Alphabet's Verily to embark on health-mapping study

April 19, 2017
Verily's wrist-worn "Study Watch" designed to gather complex health data in clinical studies

Alphabet's life sciences unit Verily on Wednesday announced a study to track people for years, right down to their genetics, in a quest for insights into staying healthy.

Verily Life Sciences partnered with Duke University School of Medicine and Stanford Medicine for the Project Baseline study intended to collect broad health data from approximately 10,000 participants over the course of at least four years.

People in the study will make routine clinic visits, complete surveys, and use wrist-worn devices packed with sensors to gather biological data.

"The Project Baseline study has the opportunity to significantly influence our current body of knowledge by better understanding the indicators of wellness," American Heart Association chief executive Nancy Brown said in a statement.

"The outcome of this study could inspire a new generation of tools that are geared towards disease prevention versus just diagnosis and treatment."

Last week, Verily unveiled a wrist-worn "Study Watch" designed to gather complex health data in clinical studies.

Study Watch is meant for research and will be put to work in several studies including a multi-year study to identify patterns in the progression of Parkinson's disease, according to a blog post by Verily team members.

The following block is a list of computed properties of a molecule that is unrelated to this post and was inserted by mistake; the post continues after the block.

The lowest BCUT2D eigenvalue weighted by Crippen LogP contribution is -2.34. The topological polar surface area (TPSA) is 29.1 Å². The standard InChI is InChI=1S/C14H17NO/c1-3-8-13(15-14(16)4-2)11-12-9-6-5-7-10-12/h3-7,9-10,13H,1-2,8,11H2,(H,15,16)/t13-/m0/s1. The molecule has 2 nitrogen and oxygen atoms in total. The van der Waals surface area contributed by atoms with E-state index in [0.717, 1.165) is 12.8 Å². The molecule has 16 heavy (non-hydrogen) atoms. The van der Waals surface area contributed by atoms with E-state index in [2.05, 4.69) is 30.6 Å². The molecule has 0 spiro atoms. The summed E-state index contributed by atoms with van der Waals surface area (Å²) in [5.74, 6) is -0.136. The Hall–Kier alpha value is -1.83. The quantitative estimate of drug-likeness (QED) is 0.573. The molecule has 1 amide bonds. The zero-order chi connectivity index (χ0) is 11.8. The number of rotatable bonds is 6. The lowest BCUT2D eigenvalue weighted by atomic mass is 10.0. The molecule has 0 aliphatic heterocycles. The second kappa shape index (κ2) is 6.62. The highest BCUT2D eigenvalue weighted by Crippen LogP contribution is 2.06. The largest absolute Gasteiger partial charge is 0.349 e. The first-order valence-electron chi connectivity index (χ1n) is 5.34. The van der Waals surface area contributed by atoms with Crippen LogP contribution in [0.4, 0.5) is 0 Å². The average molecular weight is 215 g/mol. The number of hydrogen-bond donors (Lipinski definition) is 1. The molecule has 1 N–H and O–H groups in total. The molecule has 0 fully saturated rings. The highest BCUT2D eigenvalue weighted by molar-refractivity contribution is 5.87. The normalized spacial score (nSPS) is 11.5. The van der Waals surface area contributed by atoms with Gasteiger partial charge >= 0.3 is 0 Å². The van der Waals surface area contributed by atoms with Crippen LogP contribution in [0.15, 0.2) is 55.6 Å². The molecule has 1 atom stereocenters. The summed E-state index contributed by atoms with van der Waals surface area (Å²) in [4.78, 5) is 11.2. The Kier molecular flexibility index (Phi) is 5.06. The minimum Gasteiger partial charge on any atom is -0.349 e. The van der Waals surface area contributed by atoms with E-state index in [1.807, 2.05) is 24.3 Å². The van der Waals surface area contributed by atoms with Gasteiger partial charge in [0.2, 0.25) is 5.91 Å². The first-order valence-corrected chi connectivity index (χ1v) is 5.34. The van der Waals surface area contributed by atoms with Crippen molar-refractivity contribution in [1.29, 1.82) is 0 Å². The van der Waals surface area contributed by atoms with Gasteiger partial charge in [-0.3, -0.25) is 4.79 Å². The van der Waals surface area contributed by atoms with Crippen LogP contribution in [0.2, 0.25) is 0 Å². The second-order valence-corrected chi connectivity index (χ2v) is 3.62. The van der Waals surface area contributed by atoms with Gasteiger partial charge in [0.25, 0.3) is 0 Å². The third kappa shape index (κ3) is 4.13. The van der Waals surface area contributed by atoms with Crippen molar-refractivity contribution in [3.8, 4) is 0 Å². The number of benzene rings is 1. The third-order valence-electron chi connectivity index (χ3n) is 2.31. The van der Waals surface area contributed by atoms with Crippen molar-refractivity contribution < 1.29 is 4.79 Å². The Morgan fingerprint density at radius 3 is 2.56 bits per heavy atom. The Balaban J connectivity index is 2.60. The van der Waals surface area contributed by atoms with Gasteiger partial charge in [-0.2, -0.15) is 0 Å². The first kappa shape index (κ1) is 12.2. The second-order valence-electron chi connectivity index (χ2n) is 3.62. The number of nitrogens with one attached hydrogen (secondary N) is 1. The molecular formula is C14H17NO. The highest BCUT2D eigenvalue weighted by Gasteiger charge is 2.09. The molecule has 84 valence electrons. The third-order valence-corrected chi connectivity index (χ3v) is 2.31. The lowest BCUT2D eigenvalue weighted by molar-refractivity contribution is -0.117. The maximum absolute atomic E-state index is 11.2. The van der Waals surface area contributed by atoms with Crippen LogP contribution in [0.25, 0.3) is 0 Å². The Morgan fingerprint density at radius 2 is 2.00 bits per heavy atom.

Environmental, genetic, and molecular information will be included in data collected in the baseline study as part of a "journey to comprehensively map human health," according to Verily.

"Currently, most of what we see as treating physicians are short snapshots in time of an individual and primarily after they are already ill," said Sanjiv Sam Gambhir, chair of radiology at Stanford Medicine and director of the Canary Center for Cancer Early Detection.

"By focusing on the health of a broad population, we can eventually have a meaningful impact on the well-being of patients around the world."

Verily was part of the Google X laboratory known for big-vision projects such as self-driving cars and internet service delivered by high-altitude balloons, but was spun into an independent unit at Google-parent Alphabet in mid-2015.

Verily works on diabetes with the French pharmaceutical group Sanofi and has another partnership in bioelectronic medicine with the British firm GlaxoSmithKline.

Explore further: Alphabet's Verily makes smartwatch for health research

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